01ÚS Labetalol treatment exacerbates estrogen-induced liver damage

Authors: Igreja E Sá Ic 1;  Faradonbeh Fa 2;  Hroch M 3;  Lastuvkova H 2;  Tripska K 1;  Pericacho M 4;  Micuda S 2;  Nachtigal P 1
Authors‘ workplace: Department of Biological and Medical Sciences, Faculty of Pharmacy in Hradec Kralove, Charles University, Czech Republic 1;  Department of Pharmacology, Faculty of Medicine in Hradec Kralove, Charles University, Czech Republic 2;  Department of Biochemistry, Faculty of Medicine in Hradec Kralove, Charles University, Czech Republic 3;  Biomedical Research Institute of Salamanca and Renal and Cardiovascular Physiopathology Unit, Department, of Physiology and Pharmacology, University of Salamanca, Salamanca, Spain 4
Published in: AtheroRev 2021; 6(Supplementum 2): 7


Introduction: Soluble endoglin (sEng) is an important biomarker involved in the pathogenesis of preeclampsia, a disease characterized by high blood pressure, proteinuria and high soluble endoglin levels. Preeclampsia and intrahepatic cholestasis are serious complications of pregnancy, which threaten mothers and fetuses with adverse outcomes such as preterm delivery, or stillbirth. Clinical studies revealed a strong co-incidence of both pathologies, nevertheless, the cause of the simultaneous worsening of liver functions is unknown. Labetalol, an alpha-/beta-adrenergic receptor antagonist is recommended in the therapy of hypertension in preeclampsia, however the treatment was linked to drug-induced liver damage and intrahepatic cholestasis. Aim: Therefore, in this study we aimed to elucidate the effect of labetalol therapy on bile acid formation and metabolism in an animal model of estrogen-induced intrahepatic cholestasis. Methods: Four-month-old wild-type female mice were daily administrated with ethinylestradiol – EE (10 mg/kg s.c.) for 5 days, as estrogen-induced intrahepatic cholestasis model. Concomitant administration of EE (10 mg/kg s.c.) and labetalol (10 mg/kg s.c.) during same period was used to simulate intrahepatic cholestasis and antihypertensive treatment in pregnancy. At last, animals underwent clearance in vivo study with bile collection and plasma biochemical analysis was performed. Expression of enzymes and transporters in liver were assessed by qRT-PCR and Western blot. Results: Induction of intrahepatic cholestasis was determined by reduction of bile flow rate associated with elevation of plasma activity of liver enzymes (alkaline phosphatase and alanine transaminase), and total bilirubin levels. Additionally, increased plasma levels of sEng were observed in estrogen-induced cholestasis. Concomitant administration of labetalol with EE reduced bile flow rate, resulting in worsening of cholestatic effect of EE, by modulation of protein expression of hepatic bile acids efflux transporters (Bsep and Mrp4), and additional increase in plasma sEng levels. Moreover, increased plasma levels of sEng result in exacerbation of cholestasis and liver dysfunction. Conclusion: These data demonstrate that labetalol treatment aggravates ethinylestradiol-induced intrahepatic cholestasis, suggesting the importance of liver function assessment in preeclampsia and intrahepatic cholestasis patients during labetalol treatment.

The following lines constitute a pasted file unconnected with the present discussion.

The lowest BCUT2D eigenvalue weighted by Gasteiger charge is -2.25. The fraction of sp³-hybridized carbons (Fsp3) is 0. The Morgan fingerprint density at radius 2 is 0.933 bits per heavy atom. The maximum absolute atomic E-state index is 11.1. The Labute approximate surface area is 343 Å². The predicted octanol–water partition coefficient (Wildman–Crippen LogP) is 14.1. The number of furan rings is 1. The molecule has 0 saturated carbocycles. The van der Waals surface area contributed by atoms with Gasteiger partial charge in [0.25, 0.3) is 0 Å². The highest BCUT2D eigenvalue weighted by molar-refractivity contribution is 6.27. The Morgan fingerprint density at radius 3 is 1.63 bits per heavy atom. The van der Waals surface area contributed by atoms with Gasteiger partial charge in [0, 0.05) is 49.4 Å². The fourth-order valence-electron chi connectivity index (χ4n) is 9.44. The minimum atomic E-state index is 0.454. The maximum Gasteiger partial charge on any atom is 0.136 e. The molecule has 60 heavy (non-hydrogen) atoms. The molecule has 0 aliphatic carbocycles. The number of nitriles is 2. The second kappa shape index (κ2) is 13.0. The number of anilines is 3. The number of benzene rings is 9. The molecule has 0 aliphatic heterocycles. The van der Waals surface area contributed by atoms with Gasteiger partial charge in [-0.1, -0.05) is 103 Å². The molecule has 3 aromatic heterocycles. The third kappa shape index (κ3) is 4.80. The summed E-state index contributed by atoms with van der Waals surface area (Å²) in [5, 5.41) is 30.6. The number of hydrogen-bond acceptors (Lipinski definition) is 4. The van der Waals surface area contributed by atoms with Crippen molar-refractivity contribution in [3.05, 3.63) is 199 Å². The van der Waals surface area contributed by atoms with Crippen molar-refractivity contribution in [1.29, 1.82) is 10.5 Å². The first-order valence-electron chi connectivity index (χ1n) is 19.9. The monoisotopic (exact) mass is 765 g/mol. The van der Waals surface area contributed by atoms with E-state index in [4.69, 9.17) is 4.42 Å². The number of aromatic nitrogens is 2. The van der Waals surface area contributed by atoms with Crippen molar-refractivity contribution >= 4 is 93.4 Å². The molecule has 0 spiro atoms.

Angiology Diabetology Internal medicine Cardiology General practitioner for adults

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2021 Issue Supplementum 2

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